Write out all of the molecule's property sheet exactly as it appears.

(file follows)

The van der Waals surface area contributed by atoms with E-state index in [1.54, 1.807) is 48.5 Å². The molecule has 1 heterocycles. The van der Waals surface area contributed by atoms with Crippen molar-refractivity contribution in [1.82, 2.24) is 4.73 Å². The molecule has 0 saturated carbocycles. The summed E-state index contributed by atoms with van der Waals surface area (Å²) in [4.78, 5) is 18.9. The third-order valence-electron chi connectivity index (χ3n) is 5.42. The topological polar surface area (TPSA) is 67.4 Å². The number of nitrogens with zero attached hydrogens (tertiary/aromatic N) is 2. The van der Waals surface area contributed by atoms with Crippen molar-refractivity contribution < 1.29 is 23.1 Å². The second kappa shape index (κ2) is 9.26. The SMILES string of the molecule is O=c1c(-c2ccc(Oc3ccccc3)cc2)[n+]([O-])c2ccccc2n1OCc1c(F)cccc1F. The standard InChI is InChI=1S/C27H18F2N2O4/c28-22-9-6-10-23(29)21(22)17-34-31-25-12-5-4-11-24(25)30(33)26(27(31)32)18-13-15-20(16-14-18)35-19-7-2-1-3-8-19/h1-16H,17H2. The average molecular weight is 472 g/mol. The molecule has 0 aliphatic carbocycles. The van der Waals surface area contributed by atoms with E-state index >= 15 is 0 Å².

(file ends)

The van der Waals surface area contributed by atoms with E-state index in [1.54, 1.807) is 48.5 Å². The molecule has 1 heterocycles. The van der Waals surface area contributed by atoms with Crippen molar-refractivity contribution in [1.82, 2.24) is 4.73 Å². The molecule has 0 saturated carbocycles. The summed E-state index contributed by atoms with van der Waals surface area (Å²) in [4.78, 5) is 18.9. The third-order valence-electron chi connectivity index (χ3n) is 5.42. The topological polar surface area (TPSA) is 67.4 Å². The number of nitrogens with zero attached hydrogens (tertiary/aromatic N) is 2. The van der Waals surface area contributed by atoms with Crippen molar-refractivity contribution < 1.29 is 23.1 Å². The second kappa shape index (κ2) is 9.26. The SMILES string of the molecule is O=c1c(-c2ccc(Oc3ccccc3)cc2)[n+]([O-])c2ccccc2n1OCc1c(F)cccc1F. The standard InChI is InChI=1S/C27H18F2N2O4/c28-22-9-6-10-23(29)21(22)17-34-31-25-12-5-4-11-24(25)30(33)26(27(31)32)18-13-15-20(16-14-18)35-19-7-2-1-3-8-19/h1-16H,17H2. The average molecular weight is 472 g/mol. The molecule has 0 aliphatic carbocycles. The van der Waals surface area contributed by atoms with E-state index >= 15 is 0 Å².